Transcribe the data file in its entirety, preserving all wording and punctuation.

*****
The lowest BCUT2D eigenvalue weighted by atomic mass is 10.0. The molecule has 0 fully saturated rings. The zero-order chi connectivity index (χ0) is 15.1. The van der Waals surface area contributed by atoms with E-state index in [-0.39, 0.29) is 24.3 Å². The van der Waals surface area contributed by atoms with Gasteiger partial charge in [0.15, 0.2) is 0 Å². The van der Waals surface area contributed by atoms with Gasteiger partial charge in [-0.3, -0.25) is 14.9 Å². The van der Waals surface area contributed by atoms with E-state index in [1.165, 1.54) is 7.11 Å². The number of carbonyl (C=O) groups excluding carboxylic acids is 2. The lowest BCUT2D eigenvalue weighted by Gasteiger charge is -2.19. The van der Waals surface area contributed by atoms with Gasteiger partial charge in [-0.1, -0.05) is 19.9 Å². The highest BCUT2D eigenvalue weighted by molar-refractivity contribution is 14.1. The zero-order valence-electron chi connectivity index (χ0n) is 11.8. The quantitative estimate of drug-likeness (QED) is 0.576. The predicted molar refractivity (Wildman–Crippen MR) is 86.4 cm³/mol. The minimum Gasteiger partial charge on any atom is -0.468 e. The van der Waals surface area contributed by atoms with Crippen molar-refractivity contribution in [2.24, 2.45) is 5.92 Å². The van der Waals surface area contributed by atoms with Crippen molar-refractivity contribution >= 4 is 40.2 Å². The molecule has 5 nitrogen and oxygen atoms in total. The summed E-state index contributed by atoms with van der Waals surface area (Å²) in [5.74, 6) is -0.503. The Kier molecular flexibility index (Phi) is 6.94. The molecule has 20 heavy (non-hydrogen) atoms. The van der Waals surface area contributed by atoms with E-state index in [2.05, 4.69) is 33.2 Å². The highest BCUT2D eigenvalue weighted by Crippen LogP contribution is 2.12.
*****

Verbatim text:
The lowest BCUT2D eigenvalue weighted by atomic mass is 10.0. The molecule has 0 fully saturated rings. The zero-order chi connectivity index (χ0) is 15.1. The van der Waals surface area contributed by atoms with E-state index in [-0.39, 0.29) is 24.3 Å². The van der Waals surface area contributed by atoms with Gasteiger partial charge in [0.15, 0.2) is 0 Å². The van der Waals surface area contributed by atoms with Gasteiger partial charge in [-0.3, -0.25) is 14.9 Å². The van der Waals surface area contributed by atoms with E-state index in [1.165, 1.54) is 7.11 Å². The number of carbonyl (C=O) groups excluding carboxylic acids is 2. The lowest BCUT2D eigenvalue weighted by Gasteiger charge is -2.19. The van der Waals surface area contributed by atoms with Gasteiger partial charge in [-0.1, -0.05) is 19.9 Å². The highest BCUT2D eigenvalue weighted by molar-refractivity contribution is 14.1. The zero-order valence-electron chi connectivity index (χ0n) is 11.8. The quantitative estimate of drug-likeness (QED) is 0.576. The predicted molar refractivity (Wildman–Crippen MR) is 86.4 cm³/mol. The minimum Gasteiger partial charge on any atom is -0.468 e. The van der Waals surface area contributed by atoms with Crippen molar-refractivity contribution in [2.24, 2.45) is 5.92 Å². The van der Waals surface area contributed by atoms with Crippen molar-refractivity contribution >= 4 is 40.2 Å². The molecule has 5 nitrogen and oxygen atoms in total. The summed E-state index contributed by atoms with van der Waals surface area (Å²) in [5.74, 6) is -0.503. The Kier molecular flexibility index (Phi) is 6.94. The molecule has 20 heavy (non-hydrogen) atoms. The van der Waals surface area contributed by atoms with E-state index in [2.05, 4.69) is 33.2 Å². The highest BCUT2D eigenvalue weighted by Crippen LogP contribution is 2.12.